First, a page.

We are pleased to share with you the following update about the status of MNT validation efforts in Ghana.
Ghana eliminates maternal and neonatal tetanus
ACCRA, Ghana, 21 November 2011 - The Government of Ghana today announced that it has eliminated maternal and neonatal tetanus (MNT), bringing the total number of countries that have eliminated the disease since 2000 to 21.
UNICEF Representative, Dr. Iyabode Olusanmi, and World Health Organization (WHO) Representative, Dr, Daniel Kertesz, congratulated the Government of Ghana on the country’s achievement.
“The Ghana Health Service and its development partners have undertaken herculean efforts to ensure that every woman of childbearing age is vaccinated against tetanus,” Dr. Olusanmi and Dr. Kertesz jointly stated. “The Ghana Health Service’s hard work has paid off and the lives of thousands of women and their babies have been saved.”
This important milestone was confirmed in late October, at a meeting between the Government of Ghana, the WHO, and UNICEF. This achievement is the culmination of years of focused efforts to ensure that every district in the country has high coverage of tetanus vaccination.
In 2009, four districts were identified as high risk for MNT and special catch-up campaigns were organized to get the vaccine to every woman. Two years later, when two districts in the Northern Region were found to have low vaccination coverage, special community outreach activities such as integration of Tetanus vaccination in the mass measles campaigns were conducted in the two districts.
A survey conducted by WHO in mid-October 2011 did not find any newborn deaths due to tetanus and also confirmed that even these low performing districts had improved their immunization coverage. Although Ghana eliminated MNT, women and children still need to continue to be vaccinated as per schedule against tetanus.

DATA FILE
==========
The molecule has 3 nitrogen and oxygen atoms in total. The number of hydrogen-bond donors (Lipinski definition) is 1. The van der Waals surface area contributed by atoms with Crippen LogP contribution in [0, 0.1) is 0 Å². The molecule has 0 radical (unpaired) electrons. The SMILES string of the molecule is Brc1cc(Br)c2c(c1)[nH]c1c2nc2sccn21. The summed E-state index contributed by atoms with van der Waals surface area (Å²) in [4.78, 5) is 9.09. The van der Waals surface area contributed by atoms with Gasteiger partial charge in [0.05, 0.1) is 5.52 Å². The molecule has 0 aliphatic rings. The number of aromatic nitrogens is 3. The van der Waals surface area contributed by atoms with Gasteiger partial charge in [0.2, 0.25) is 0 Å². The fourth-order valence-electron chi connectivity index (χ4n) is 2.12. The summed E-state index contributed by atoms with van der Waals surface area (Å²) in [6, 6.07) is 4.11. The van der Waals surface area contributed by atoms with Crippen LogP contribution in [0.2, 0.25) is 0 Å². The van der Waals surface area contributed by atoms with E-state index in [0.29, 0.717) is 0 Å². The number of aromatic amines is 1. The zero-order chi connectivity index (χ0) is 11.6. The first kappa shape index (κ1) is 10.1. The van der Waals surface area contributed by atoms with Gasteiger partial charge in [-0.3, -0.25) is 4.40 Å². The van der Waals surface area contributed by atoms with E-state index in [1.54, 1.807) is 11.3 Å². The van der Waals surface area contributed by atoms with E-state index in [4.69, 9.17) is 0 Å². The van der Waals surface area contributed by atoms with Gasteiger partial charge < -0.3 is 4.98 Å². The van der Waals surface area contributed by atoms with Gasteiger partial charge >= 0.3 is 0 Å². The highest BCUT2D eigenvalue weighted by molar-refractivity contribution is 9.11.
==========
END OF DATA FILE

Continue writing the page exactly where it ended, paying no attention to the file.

Maternal and neonatal tetanus are defined as tetanus occurring during pregnancy or within 6 weeks after any type of pregnancy termination, and tetanus affecting babies within 1 month of life, respectively. MNT kills thousands of mothers and their babies every year, especially among poor populations and in areas with limited access to health services.
MNT is among the most common lethal consequences of unclean deliveries and umbilical cord-care practices. Newborn babies can contract tetanus if the umbilical cord is cut with an unclean instrument leading to contamination of the cord with tetanus spores or if a harmful substance such as ash or cow dung is applied to the cord, a traditional practice in some African countries. If contracted, the infection can cause a baby to develop muscle spasms that eventually stop it from breathing. When tetanus develops, mortality death rates are extremely high, especially when appropriate medical care is not available.
Yet, maternal and neonatal tetanus deaths can be easily prevented by immunizing mothers with the tetanus vaccine and emphasizing hygienic delivery and cord care practices. These measures are critical because 40 per cent of Ghana’s deaths in children under 5 years of age occur in the first month after birth.
With Ghana joining the list of countries that has eliminated maternal and neonatal tetanus, a total of 21 countries has reached the goal since 2000. The MNT Elimination Initiative is an international private-public partnership that includes National Governments, UNICEF, WHO, UNFPA, GAVI, USAID/Immunization Basics, CDC, the Government of Japan , The Bill & Melinda Gates Foundation, Kiwanis International, Pampers – a division of Proctor & Gamble, and Becton and Dickinson
UNICEF works in 190 countries and territories to help children survive and thrive, from early childhood through adolescence. The world’s largest provider of vaccines for developing countries, UNICEF supports child health and nutrition, good water and sanitation, quality basic education for all boys and girls, and the protection of children from violence, exploitation, and AIDS. UNICEF is funded entirely by the voluntary contributions of individuals, businesses, foundations and governments. For more information about UNICEF and its work visit: www.unicef.org